Cle Elum, Washington is the hub to some of the best trail heads in the state of Washington. Cle Elum has hundreds of miles of trails close by, this is why Cle Elum, Washington, is known as a recreation hub for the Pacific Northwest. Summer is one of our most popular times for folks to hit the trails, however we feature many year-round hiking options to explore. With a fantastic four-season climate and 260 sunny days each year, Cle Elum is one of the best places in the entire northwest to choose for your next hike. It is nearly impossible to sum up the hiking opportunities in Cle ELum, Washington, we invite you to hike every trail listed below.

Free Days in Washington State Parks

No Discover Pass Needed on:
  • National Get Outdoors Day
  • National Park Service's Birthday
  • National Public Land's Day
  • Veteran's Day  (read more)

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    Silver Creek Tie
    Once you get past that first mile it levels out, the creek provides a soundtrack, and the meadows begin. There are tons of flowers, old man's beard on the trees, and little creek crossings to keep cool. We saw two piles of relatively fresh bear scat, but no other wildlife.
    Stafford Creek Trail
    The Stafford Creek Trail offers just about everything you want in a hike, from wildflowers to fascinating geology and just enough elevation gain to keep interest.

    Taneum Junction Campground
    Near Cle Elum, WA

    (509) 674-4411
    website,link,for,taneum,junction,campground View Website
    Nestled among the trees close to South Fork Taneum Creek, Taneum Junction Campground offers the option of dispersed camping for the whole-hog wilderness experience. It is a staging area for motorbikes and is heavily used by dirt bikes because trails leading from Taneum jct are all open to motorized use for dirt bikes. There's a vault toilet on-site, but you're totally free to forego it -- the choice is yours!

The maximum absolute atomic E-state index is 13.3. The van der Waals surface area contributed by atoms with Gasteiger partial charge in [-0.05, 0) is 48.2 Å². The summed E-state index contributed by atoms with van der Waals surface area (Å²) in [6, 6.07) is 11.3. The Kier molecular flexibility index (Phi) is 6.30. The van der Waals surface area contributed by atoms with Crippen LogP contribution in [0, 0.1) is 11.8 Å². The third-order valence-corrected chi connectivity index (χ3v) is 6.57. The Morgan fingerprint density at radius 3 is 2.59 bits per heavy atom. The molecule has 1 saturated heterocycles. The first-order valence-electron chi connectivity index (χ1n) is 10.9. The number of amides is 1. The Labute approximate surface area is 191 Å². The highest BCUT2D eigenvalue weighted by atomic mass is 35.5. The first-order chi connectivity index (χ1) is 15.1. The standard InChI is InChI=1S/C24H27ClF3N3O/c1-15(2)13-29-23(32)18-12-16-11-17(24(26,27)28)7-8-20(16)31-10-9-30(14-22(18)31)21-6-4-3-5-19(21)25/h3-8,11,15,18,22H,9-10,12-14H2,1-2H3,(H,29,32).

Teanaway Community Forest - Cheese Rock
    The Teanaway Community Forest demonstrates how conservation, sustainable forestry, and community partnership goals can be achieved. This beautiful 50,241-acre landscape lies at the headwaters of the Yakima Basin watershed. The state purchased the land in 2013 with funding provided by the Legislature and established Washington's first state-owned community forest. The forest contains nearly 400 miles of free-flowing streams and prime habitat for fish and wildlife.
    Thorp Mountain Lookout (via Thorp Creek)
    Thorp Mountain Lookout is a 7.4 mile moderately trafficked out and back trail that winds through huckleberries and alpine forest, and passes by a scenic lake dotted with campsites. However, the trail is difficult leading up to the lake. The trail is primarily used for hiking and nature trips and is best used from June until October.
    Wilson Creek
    Beginning at a large intersection of Forest Service road 3500, the Wilson Creek Trail meanders along a plateau of lodgepole pines. At the end of this trail, you'll be at the junction with the High Creek trail and further adventures.
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    For a full list of trails, maps and guides, visit the Cle Elum Visitor's Center on 1st Street.

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